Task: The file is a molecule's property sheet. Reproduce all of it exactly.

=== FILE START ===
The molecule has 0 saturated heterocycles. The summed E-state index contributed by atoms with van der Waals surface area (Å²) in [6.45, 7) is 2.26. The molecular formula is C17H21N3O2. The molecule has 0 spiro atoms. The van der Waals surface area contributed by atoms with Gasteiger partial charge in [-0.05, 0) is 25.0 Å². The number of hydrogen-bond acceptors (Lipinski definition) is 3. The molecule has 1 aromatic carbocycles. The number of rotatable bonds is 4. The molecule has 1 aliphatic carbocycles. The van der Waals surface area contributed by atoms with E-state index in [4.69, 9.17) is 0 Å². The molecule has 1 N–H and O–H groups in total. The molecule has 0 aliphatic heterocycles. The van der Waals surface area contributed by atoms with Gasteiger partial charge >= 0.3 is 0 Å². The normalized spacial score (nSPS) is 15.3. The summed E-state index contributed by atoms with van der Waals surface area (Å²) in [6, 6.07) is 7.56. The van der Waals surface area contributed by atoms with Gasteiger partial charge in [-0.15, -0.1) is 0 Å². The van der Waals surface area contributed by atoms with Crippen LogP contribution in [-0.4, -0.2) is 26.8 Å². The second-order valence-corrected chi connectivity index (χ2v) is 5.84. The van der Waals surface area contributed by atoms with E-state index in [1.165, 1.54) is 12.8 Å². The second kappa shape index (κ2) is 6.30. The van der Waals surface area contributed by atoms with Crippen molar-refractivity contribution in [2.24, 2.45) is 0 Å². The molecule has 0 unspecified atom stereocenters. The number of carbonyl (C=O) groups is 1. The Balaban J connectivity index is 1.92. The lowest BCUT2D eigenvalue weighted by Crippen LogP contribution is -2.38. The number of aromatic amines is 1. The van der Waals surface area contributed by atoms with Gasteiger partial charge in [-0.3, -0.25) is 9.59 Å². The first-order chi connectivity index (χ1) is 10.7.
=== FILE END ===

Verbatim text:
The molecule has 0 saturated heterocycles. The summed E-state index contributed by atoms with van der Waals surface area (Å²) in [6.45, 7) is 2.26. The molecular formula is C17H21N3O2. The molecule has 0 spiro atoms. The van der Waals surface area contributed by atoms with Gasteiger partial charge in [-0.05, 0) is 25.0 Å². The number of hydrogen-bond acceptors (Lipinski definition) is 3. The molecule has 1 aromatic carbocycles. The number of rotatable bonds is 4. The molecule has 1 aliphatic carbocycles. The van der Waals surface area contributed by atoms with E-state index in [4.69, 9.17) is 0 Å². The molecule has 1 N–H and O–H groups in total. The molecule has 0 aliphatic heterocycles. The van der Waals surface area contributed by atoms with Gasteiger partial charge >= 0.3 is 0 Å². The normalized spacial score (nSPS) is 15.3. The summed E-state index contributed by atoms with van der Waals surface area (Å²) in [6, 6.07) is 7.56. The van der Waals surface area contributed by atoms with Gasteiger partial charge in [-0.15, -0.1) is 0 Å². The van der Waals surface area contributed by atoms with Crippen LogP contribution in [-0.4, -0.2) is 26.8 Å². The second-order valence-corrected chi connectivity index (χ2v) is 5.84. The van der Waals surface area contributed by atoms with E-state index in [1.165, 1.54) is 12.8 Å². The second kappa shape index (κ2) is 6.30. The van der Waals surface area contributed by atoms with Crippen molar-refractivity contribution in [2.24, 2.45) is 0 Å². The molecule has 0 unspecified atom stereocenters. The number of carbonyl (C=O) groups is 1. The Balaban J connectivity index is 1.92. The lowest BCUT2D eigenvalue weighted by Crippen LogP contribution is -2.38. The number of aromatic amines is 1. The van der Waals surface area contributed by atoms with Gasteiger partial charge in [-0.3, -0.25) is 9.59 Å². The first-order chi connectivity index (χ1) is 10.7.